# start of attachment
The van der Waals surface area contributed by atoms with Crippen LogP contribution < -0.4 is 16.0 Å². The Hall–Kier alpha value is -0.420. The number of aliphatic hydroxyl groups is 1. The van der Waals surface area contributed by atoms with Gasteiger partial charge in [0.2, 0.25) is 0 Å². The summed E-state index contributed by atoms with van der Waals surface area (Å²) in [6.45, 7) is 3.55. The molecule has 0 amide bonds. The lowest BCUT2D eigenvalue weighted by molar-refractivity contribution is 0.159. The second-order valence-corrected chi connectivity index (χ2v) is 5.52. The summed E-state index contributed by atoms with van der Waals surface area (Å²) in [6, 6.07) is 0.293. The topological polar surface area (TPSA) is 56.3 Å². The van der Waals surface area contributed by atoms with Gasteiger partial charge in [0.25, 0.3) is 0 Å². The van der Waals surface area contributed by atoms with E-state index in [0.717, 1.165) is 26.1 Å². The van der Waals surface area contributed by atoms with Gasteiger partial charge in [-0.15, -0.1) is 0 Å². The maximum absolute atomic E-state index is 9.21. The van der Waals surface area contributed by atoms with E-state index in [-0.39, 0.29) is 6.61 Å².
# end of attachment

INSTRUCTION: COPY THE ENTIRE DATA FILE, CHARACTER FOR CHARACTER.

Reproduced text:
The van der Waals surface area contributed by atoms with Crippen LogP contribution < -0.4 is 16.0 Å². The Hall–Kier alpha value is -0.420. The number of aliphatic hydroxyl groups is 1. The van der Waals surface area contributed by atoms with Gasteiger partial charge in [0.2, 0.25) is 0 Å². The summed E-state index contributed by atoms with van der Waals surface area (Å²) in [6.45, 7) is 3.55. The molecule has 0 amide bonds. The lowest BCUT2D eigenvalue weighted by molar-refractivity contribution is 0.159. The second-order valence-corrected chi connectivity index (χ2v) is 5.52. The summed E-state index contributed by atoms with van der Waals surface area (Å²) in [6, 6.07) is 0.293. The topological polar surface area (TPSA) is 56.3 Å². The van der Waals surface area contributed by atoms with Gasteiger partial charge in [0.25, 0.3) is 0 Å². The van der Waals surface area contributed by atoms with E-state index in [0.717, 1.165) is 26.1 Å². The van der Waals surface area contributed by atoms with Gasteiger partial charge in [-0.15, -0.1) is 0 Å². The maximum absolute atomic E-state index is 9.21. The van der Waals surface area contributed by atoms with E-state index in [-0.39, 0.29) is 6.61 Å².